Study: Families Separated At Border Suffer Severe Psychological Trauma

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Study: Families Separated At Border Suffer Severe Psychological Trauma
Physicians for Human Rights study medical director: Border separation policy has caused "compound trauma...depression and anxiety."
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Migrant children and parents separated at the U.S. southern border are facing profound trauma long after being reunited. That's according to a physicians group, which examined nine children and 17 parents who were divided under the Trump administration's immigration policy.

In a report released Tuesday, medical and mental health professionals with the group Physicians for Human Rights said they found that all the children and all but two of the adults suffered from post-traumatic stress disorder and other long-term psychological harm.

More than 5,500 children have been separated from their families at the U.S.-Mexico border since July, 2017, according to government figures obtained by the American Civil Liberties Union. The ACLU reports that number includes some 1,100 family separations since June, 2018, despite a court order to stop the practice.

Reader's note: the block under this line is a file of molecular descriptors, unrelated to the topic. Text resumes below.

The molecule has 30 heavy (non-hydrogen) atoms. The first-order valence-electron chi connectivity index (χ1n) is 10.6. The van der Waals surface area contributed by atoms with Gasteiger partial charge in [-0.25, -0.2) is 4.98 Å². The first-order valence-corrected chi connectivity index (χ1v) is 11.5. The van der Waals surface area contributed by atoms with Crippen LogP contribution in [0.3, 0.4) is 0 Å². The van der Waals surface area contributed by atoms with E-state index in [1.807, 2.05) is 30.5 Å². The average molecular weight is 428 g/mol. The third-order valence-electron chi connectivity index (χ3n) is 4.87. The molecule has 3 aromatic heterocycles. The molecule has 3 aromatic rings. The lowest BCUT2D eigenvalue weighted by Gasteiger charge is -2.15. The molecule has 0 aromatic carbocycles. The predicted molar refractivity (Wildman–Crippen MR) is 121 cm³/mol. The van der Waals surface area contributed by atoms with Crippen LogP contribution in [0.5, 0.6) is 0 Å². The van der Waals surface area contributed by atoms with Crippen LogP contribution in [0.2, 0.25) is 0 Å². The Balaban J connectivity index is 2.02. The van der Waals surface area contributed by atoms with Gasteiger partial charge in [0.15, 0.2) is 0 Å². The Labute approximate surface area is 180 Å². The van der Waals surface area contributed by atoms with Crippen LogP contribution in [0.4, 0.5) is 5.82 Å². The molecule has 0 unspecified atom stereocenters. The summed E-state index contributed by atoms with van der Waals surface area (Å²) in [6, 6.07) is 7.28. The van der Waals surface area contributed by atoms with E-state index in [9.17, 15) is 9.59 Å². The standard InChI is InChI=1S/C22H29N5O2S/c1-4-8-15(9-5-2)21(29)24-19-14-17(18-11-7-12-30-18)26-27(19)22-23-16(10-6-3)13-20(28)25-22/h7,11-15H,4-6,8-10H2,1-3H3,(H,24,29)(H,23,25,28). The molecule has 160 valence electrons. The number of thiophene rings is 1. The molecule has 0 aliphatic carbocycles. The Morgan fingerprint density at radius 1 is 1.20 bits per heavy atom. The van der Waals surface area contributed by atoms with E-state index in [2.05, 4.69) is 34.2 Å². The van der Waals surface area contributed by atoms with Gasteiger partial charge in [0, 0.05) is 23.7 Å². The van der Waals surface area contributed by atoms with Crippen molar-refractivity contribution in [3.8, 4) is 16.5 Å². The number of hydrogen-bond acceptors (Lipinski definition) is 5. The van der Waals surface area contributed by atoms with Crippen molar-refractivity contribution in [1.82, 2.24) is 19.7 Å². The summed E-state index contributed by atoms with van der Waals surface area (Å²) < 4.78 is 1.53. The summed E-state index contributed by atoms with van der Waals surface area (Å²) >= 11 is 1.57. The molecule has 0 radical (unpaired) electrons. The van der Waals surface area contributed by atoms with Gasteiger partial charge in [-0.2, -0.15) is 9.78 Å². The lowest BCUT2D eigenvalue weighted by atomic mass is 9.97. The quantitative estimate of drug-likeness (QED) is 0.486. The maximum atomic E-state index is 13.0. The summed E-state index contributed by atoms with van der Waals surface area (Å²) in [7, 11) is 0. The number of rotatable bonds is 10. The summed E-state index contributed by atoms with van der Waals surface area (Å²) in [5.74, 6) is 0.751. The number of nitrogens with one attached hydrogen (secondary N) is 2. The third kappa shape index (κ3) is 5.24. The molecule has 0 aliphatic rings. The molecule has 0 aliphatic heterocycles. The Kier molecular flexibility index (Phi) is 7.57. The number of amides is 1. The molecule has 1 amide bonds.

In 2018, then-attorney general Jeff Sessions described the Trump administration's view this way: "If you are smuggling a child then we will prosecute you, and that child will be separated from you as required by law." 

The migrant parents and children evaluated by Physicians for Human Rights had fled Central America in hopes of seeking asylum in the U.S. The group concluded the psychological pain inflicted under the separation policy amounted to torture.

Dr. Ranit Mishori, the group's senior medical adviser and co-author of the report, said in a statement: "The cases of family separation PHR documented represent a form of torture by the U.S. government. Even when evaluated by medical professionals a year after being reunited with their families, these kids and parents still exhibit signs of compound trauma, including PTSD, depression, and anxiety.”

The adults and children in the study were interviewed by 20 clinicians, including psychiatrists, psychologists and pediatricians. The report said symptoms included nightmares, frequent crying and confusion, depression and physical symptoms of "panic and despair."

Correction: A previous version of this story misidentified Dr. Ranit Mishori. This is the updated version.